Committing to unlearning some of your habits and exploring where you can better define and hold your boundaries is part of your work. Another way to think about your “non-existent boundaries” is as a lack of intentionality around what you’re doing. The Toolkit shares practical ways you can build accountability and intentionality into your work and the culture you’re creating at work. Setting expectations is critical from the outset. “Always create contracts or shared agreements before entering the project, collective, or working relationship,” the Toolkit recommends. “Contracts are an organizational tool. They are agreements between people for setting boundaries for the work and ourselves. They can be used for accountability processes. It’s helpful to set intentions together with your collaborators and lay out your personal goals directly and clearly.”

When setting your intentions about how you are going to work and collaborate with folks, think beyond, “What is my job title and how does that determine how I engage with people?” to “What does a good collaboration look like for us?” Some questions to consider might be:

What do we want to come out of this project (goals and deliverables)?

How do we set up the roles in this project in a way that speaks to people’s talent and skills?

How do our roles impact each other?

How are we going to communicate with each other?

How will we make decisions?

How will we hold each other accountable if someone isn’t meeting our expectations?

Working through these questions can help you create an agreement about how you work together and codify them into team norms.

“Establishing an accountability process from the start is important so folks have a system for addressing issues as they arise. Being tender and understanding to your collaborators’ needs, conditions, and life experiences is essential to any meaningful accountability process,” says the Toolkit.

The Toolkit also gives practical guidance around how to deal with toxicity when it shows up. Pointing to the wisdom of Ngọc Loan Trần, who advocates for calling folks in, instead of immediately calling someone out publicly when something happens, the Toolkit provides details on how to work through toxic behavior with people you want to keep working and collaborating with. “Find ways of addressing toxic behavior directly with your group members. 1. Hold space for learning and growth. 2. Apply a restorative justice approach, 3. Ritual, reset and reconcile.” The work isn’t just about getting it right every time, or going somewhere where toxicity doesn’t exist. It’s also about finding ways to work through the challenges that show up when we bring people with diverse experiences together to collaborate.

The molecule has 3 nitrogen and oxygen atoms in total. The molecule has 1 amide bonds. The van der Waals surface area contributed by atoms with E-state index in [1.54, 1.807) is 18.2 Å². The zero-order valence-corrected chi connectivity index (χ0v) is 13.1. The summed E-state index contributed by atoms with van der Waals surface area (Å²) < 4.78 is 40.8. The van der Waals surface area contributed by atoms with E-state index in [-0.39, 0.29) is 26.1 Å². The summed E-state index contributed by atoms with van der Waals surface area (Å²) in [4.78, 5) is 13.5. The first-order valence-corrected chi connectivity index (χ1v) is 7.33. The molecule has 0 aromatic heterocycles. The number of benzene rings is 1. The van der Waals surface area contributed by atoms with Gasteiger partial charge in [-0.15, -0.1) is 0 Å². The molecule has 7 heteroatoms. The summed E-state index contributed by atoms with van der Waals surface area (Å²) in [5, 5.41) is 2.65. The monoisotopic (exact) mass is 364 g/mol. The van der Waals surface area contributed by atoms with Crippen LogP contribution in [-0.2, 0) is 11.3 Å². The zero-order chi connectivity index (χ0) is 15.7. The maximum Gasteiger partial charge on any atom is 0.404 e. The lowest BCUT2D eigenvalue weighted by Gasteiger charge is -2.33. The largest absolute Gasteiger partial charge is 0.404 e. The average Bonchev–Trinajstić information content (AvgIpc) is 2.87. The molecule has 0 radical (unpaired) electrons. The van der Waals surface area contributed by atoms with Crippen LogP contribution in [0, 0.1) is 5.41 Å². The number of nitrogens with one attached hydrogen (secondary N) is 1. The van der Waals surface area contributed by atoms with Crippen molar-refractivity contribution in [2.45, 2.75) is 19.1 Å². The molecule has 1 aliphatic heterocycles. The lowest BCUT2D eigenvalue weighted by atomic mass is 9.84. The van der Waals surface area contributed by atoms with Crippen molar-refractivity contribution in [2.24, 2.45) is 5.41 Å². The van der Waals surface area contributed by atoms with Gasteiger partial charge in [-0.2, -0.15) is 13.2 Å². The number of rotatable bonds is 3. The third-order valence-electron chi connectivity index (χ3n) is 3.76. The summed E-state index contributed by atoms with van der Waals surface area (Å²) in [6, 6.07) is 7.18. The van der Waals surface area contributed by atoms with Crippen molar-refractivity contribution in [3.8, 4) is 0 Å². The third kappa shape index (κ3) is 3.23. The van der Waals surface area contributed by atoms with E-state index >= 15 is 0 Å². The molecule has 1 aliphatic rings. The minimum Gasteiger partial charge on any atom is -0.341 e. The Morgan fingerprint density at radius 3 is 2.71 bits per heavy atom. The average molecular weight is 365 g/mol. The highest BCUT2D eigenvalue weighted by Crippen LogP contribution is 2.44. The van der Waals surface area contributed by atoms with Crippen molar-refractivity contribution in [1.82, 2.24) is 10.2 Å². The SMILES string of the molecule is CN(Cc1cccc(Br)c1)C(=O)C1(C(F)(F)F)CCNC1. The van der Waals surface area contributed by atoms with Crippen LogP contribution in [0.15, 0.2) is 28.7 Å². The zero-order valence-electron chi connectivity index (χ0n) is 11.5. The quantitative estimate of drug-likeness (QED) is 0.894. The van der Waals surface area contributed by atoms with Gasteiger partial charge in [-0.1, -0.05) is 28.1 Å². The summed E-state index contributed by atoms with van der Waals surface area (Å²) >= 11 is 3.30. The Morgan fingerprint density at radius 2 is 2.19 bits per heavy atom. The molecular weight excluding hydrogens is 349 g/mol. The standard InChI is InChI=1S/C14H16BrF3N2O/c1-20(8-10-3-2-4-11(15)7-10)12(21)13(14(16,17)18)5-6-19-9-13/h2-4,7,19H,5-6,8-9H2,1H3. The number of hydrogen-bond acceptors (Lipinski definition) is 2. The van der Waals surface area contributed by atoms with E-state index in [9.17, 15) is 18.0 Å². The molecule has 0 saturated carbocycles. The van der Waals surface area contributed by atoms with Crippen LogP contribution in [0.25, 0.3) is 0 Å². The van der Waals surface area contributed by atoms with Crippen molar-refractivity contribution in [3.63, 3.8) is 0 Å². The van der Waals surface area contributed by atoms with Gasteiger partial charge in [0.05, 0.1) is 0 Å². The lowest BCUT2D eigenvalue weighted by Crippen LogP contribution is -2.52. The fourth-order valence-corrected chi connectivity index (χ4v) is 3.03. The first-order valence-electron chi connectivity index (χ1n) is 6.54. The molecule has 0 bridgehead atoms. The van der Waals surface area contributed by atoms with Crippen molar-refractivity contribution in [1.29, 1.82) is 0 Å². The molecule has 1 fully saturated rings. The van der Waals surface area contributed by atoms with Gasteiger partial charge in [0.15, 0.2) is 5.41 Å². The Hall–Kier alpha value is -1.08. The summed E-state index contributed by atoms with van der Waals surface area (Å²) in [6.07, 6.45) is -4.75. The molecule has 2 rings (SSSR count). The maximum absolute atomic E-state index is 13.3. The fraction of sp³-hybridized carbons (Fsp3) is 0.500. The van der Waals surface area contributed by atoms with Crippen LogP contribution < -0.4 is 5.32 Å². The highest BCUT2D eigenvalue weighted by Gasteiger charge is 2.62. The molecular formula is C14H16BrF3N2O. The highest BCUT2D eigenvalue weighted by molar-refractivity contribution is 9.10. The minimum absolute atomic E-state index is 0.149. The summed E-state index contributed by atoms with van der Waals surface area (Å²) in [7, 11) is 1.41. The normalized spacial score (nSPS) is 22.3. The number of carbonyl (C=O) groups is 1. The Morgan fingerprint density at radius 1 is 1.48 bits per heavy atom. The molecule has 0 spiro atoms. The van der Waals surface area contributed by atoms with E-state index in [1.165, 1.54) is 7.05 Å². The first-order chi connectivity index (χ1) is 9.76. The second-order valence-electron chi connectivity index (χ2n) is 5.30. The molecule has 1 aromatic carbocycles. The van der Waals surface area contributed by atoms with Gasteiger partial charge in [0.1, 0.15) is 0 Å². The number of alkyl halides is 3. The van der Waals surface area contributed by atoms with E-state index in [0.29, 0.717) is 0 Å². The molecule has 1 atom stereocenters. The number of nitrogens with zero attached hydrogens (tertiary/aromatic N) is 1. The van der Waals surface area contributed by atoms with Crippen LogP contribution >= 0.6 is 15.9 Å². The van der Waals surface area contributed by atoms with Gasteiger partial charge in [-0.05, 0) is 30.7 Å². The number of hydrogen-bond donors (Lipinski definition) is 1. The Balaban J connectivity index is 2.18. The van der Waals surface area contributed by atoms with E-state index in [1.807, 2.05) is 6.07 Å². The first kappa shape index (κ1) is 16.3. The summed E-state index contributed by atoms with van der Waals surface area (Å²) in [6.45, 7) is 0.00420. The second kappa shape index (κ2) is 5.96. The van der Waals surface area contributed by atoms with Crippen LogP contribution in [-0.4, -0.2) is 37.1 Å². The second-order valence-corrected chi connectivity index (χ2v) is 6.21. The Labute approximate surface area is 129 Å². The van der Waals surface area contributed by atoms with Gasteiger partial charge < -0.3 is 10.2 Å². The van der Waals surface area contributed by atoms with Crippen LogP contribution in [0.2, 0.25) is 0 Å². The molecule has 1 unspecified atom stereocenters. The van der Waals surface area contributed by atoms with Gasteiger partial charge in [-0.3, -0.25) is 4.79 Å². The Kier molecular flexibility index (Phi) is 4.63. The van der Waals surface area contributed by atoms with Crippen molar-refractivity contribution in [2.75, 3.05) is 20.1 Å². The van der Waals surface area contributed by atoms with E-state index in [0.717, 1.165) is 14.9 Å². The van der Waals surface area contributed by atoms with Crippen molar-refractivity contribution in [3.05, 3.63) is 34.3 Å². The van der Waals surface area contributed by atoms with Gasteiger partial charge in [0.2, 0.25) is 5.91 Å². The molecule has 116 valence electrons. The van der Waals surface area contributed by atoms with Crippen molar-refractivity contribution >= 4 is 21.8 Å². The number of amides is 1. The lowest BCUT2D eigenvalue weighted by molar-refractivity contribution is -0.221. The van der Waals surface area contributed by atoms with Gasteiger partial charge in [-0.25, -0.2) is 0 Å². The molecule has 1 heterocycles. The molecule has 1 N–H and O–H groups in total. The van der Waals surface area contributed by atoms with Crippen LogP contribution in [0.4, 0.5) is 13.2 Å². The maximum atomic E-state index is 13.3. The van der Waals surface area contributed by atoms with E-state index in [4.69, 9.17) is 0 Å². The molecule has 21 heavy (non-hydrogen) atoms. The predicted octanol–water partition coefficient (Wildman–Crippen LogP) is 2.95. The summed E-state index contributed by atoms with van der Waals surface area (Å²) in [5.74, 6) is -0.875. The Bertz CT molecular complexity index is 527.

Lastly, I want to leave you with a viewing recommendation: Philly D.A., the fascinating docuseries on Larry Krasner, a former civil rights attorney and public defender who ran for District Attorney of Philadelphia and won. Krasner is currently in office and in short, the defense has become the prosecution and is intent on changing the office’s longstanding, toxic culture of mass incarceration.

As you might imagine, it is incredibly hard to radically change the culture in a large government office, especially when many of the people who work for you were previously working against you, for decades. And while no one was more equipped to see the problems of how the office operates than Krasner, that also doesn’t mean he doesn’t bring his own challenging behaviors from his old job as a defense attorney.

The series is important for understanding the realities of the justice system, but I’m also fascinated by it as a person who studies work culture and who cares a lot about how you change legacy institutions. Krasner fires about 30 people early into his tenure without much notice and without making any statements about it for days. His press officer later reflects that they should have handled the process differently so they could be more in control of the narrative. When Krasner touches on the mass firings later, he isn’tt focused on the PR fallout but on the limits of his actions. He told Boston District Attorney Rachael Rollins, "I should have asked more to go. They dig in like ticks; they undermine you at every turn." You see the dynamics play out between the new administration and people entrenched in how the system has traditionally worked play out in every episode and it is always more complicated than anyone could have predicted.

The eight-part series on PBS is a must-watch and is certain to give you some food for thought on approach and navigating work environments, especially as you think about how you can approach your next job with intentionality. What you do early on can often set the tone, so think about what habits you want to reinforce or reset in this new environment. You get to be in control of how you show up and work with folks every day.

Sending you lots of good vibes,

Jen